We’ve done our research to see what hiring experts are saying, and the simple answer is yes, the objective statement is a bit outdated. However, the truth is a little bit more complex than that.
What are the experts saying?
Here’s a statement by Lisa Parker, a Certified Professional Résumé Writer for Parker-CPRW, Professional Résumé Presentations:
The only thing an employer or business owner is interested in, are the tangible assets you will bring to the organization. In other words, when an employer scans your resume they will be looking for “value.”
We think this sums up the problem with objective statements quite well; the objective statement provides very little value to a potential employer. It focuses on what the candidate wants rather than what the company wants, while the person doing the hiring is focused on what’s best for the company.
Lisa Parker isn’t alone in this sentiment. According to an article on the website TopResume:
Plain and simple, a career statement talks about what you will do for your employer, whereas a professional resume objective talks about what you want them to do for you. When you opt or a resume objective statement in today’s job-search climate, you’re sending the wrong signals to prospective employers.
And this comes from a separate article, also on TopResume:
Resume objective statements talk about the type of job you want when it should focus on what you can offer a potential employer. Remember, you’re writing this resume for recruiters and hiring managers to read. Instead of listing out your needs and wants, use this space to deliver your elevator pitch.
An article on ZipJob makes the same case using a different assembly of words:
A resume objective provides very little value as it basically tells the employer what your career goals are. The issue is that most hiring managers could care less, they’re interested in what benefits the company. Also, if they’ve been hiring people for any length of time, they’ve seen every iteration of “I need a job, please hire me.”
The Muse has a snarkier take:
The vast majority of resume objectives say nothing. Oh, so you’re seeking a challenging position with a growing corporation that will allow you to make a positive contribution, are you? How groundbreaking.
Are you convinced yet? A resume objective is seen as a self-focused waste of space in a medium where space is of the utmost importance (your resume should only be a single page). And here’s the clincher: Even if you disagree with this sentiment, the person who is reading your resume probably lives by it. Your objective statement is doing more harm than good.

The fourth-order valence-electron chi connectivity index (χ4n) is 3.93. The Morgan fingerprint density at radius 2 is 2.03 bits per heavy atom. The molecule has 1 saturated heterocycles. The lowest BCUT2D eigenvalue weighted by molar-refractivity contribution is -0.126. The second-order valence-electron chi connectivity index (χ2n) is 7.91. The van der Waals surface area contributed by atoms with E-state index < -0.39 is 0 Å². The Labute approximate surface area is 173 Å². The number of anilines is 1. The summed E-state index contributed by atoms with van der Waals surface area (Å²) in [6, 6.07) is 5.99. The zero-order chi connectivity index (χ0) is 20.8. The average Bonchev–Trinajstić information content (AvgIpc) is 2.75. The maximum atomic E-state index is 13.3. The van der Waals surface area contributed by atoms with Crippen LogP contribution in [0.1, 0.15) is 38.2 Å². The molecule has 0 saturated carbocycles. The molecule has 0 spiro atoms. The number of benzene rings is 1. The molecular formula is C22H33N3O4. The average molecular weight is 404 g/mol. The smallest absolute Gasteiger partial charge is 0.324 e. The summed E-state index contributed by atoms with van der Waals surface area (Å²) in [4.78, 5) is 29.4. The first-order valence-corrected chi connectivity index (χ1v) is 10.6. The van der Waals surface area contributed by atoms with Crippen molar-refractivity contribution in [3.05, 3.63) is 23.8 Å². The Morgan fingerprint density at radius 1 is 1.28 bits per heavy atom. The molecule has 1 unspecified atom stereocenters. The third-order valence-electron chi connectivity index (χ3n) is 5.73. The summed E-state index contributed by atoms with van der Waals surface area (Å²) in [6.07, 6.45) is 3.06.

However, the objective doesn’t be removed entirely; it can be revised into something more potent to make you stand out to potential employers.
The objective statement hasn’t died; it has simply evolved
Instead of an objective statement, it’s a good idea to lead your resume with a summary. A summary actually isn’t that much different from an objective, except that it removes the self-serving part and focuses on your skillset (which is the important part).
Here’s an example of an objective statement:
I am a marketing specialist with 10 years of experience, seeking to contribute my extensive skills to a diverse workplace.
This downplays the person’s skill set while focusing on career goals. However, we were able to fix it with just a little bit of revision. Here’s that same statement, only written as a summary instead of an objective:
Marketing specialist with 10 years of experience with a history of meeting deadlines and exceeding expectations.
The latter is actually shorter, but you can probably see how much more “punch” it has. Imagine for a moment that you’re a hiring manager and you’re handed two resumes. The only difference between the two is that one has the former objective statement while the other has the latter summary. Which one would you choose?
The resume objective is considered outdated because it focuses on the needs of the applicant instead of the needs of the company. With some light revision, an objective can be transformed into a summary, which is a much stronger opening.